As a society, we spend a lot more time on social media than we think, often switching between platforms in a matter of seconds. But what if we had to pay to use social media every day… would we still use it as often?


Social media is a big part of most our everyday lives, with a whopping 3.196 billion people around the world using social media. For both businesses and general users social media is one of the biggest platforms to share opinions and thoughts with others. Whether you are looking for a hearty discussion about your favourite superhero movie, or something serious, social media is usually the first place to go.


However, if you had to pay a daily tax to update your Facebook status or share artsy shots of your dinner on Instagram, maybe you’d stop using it as often. After all, we expect sharing our daily highlights on social media to be free, so surely putting a price on daily usage would reduce how much time we spent on our social media image?


Becoming a reality

For the social media users of Uganda, this is no longer just a hypothetical idea. Uganda’s parliament recently passed a controversial law designed to tax those who use social media platforms such as Twitter, Facebook and Whatsapp, which will come into effect on the 1st of July.

Though a daily charge of 200 Ugandan shillings (which is £0.04 in the UK) may not seem like much on the surface, the daily tax may add up to £14.60 annually, which is 3% of the average Ugandan civilian’s income. This money, which could be spent on food, water or other essentials, is forcing those who use social media frequently to rethink their consumption of social media. Ultimately this raises the question, is it fair to be implementing this tax and at what point does this become a limitation of freedom of speech and expression?

Whilst we don’t pertain to be experts of the Ugandan economy, the concept of paying for social media platforms is something that creates division and could potentially lead the way for other countries to implement similar changes.


A solution or a part of a bigger problem?

In defence of the law, the president of Uganda, Yoweri Museveni suggested that with so many Ugandans using social media daily, putting this tax into effect is a way for the government to help reduce the country’s debt. Parliamentary spokesman Chris Obore also defended the law by arguing that as more and more Ugandans use social media, it should be an important form of revenue for the country. He also mentioned that the tax amount itself was not extortionate and that people in Uganda would not find this too expensive. However, he also explained that there would be no tax on internet data as it was deemed useful for “educational, research or reference purposes.”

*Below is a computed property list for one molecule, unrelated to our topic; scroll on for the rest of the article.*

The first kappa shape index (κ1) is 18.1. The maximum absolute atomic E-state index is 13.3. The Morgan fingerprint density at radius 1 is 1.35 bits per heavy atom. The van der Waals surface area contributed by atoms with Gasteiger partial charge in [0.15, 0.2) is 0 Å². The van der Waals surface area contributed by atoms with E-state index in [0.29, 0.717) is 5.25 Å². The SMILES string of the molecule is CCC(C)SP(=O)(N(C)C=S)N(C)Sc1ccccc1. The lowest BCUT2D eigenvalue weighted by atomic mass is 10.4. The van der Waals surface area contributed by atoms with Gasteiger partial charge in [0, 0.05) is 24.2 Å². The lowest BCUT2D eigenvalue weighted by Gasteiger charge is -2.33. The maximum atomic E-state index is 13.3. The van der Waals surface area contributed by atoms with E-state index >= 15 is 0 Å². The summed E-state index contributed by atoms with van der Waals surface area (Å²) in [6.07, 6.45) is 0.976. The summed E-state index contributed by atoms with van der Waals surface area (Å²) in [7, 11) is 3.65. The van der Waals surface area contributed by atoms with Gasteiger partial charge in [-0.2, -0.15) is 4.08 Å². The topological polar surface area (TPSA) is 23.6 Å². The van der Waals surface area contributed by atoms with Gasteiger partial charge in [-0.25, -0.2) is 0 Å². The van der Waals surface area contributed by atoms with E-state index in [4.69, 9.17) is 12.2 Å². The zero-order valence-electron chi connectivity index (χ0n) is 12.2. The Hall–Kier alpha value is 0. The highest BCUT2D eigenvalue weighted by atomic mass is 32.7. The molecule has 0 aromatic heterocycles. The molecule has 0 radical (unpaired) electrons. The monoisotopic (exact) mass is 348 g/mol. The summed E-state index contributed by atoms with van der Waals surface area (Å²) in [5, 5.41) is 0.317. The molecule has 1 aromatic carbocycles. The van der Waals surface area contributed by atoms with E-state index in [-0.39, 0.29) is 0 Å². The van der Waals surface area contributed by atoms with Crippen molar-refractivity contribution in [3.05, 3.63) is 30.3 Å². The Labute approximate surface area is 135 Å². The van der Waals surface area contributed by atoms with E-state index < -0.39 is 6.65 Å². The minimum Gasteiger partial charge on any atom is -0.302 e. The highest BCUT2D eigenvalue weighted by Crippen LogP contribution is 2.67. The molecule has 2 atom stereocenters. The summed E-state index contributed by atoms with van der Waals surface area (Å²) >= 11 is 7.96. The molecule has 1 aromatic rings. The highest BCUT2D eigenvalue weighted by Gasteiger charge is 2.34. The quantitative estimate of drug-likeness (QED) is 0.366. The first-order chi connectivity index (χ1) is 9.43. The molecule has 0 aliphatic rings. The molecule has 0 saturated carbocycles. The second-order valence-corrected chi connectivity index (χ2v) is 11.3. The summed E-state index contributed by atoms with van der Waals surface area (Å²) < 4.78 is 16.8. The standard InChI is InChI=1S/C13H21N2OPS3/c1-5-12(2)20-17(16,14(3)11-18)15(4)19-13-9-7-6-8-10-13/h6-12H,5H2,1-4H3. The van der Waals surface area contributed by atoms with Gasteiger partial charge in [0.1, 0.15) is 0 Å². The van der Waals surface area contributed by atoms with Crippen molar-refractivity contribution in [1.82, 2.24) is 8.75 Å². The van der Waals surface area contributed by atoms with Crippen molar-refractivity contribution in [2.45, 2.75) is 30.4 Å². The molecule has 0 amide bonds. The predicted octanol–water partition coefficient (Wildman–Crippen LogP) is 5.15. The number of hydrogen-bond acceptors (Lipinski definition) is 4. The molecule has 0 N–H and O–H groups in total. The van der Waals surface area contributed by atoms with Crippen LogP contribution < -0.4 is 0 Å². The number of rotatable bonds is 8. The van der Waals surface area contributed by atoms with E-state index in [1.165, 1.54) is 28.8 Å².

Political motives?

While asking citizens of Uganda to pay this tax to fund their country’s debt may not seem unreasonable, the thought that some may be unable to use their own social media accounts if they cannot afford this tax seems absurd. Furthermore, president Museveni pushed for this law at the beginning of March, insisting that the revenue collected by this tax would help the country cope with the consequences of ‘gossiping’. The more that is said about this law, the more it seems that it is intended to stem the expression of original thoughts and opinions rather than its supposed function of cutting down the country’s debt.


A BBC correspondent has said that social media has become an important political tool in Uganda for both the ruling party and the opposition. However, access to social platforms was shut during 2016 presidential elections in 2016, only pointing towards the idea that this law is indeed intended to silence rather than merely providing financial support for the country.

Despite the vocal groups of internet trolls and Donald Trump’s, we believe that all should have a freedom of speech and expression. Surely implementing laws such as this one takes away the ability to have an opinion and share it with others under the pretext of funding a country’s debt? What do you think?

To learn more about restricting access to social media and how it isn’t necessarily a bad idea for some specific audiences, have a look at our blog on Should We Be Protecting Children from Social Media? Alternatively, see our blog on Why Everything Isn’t Social Media’s Fault to find out more about whether we should be blaming the platform.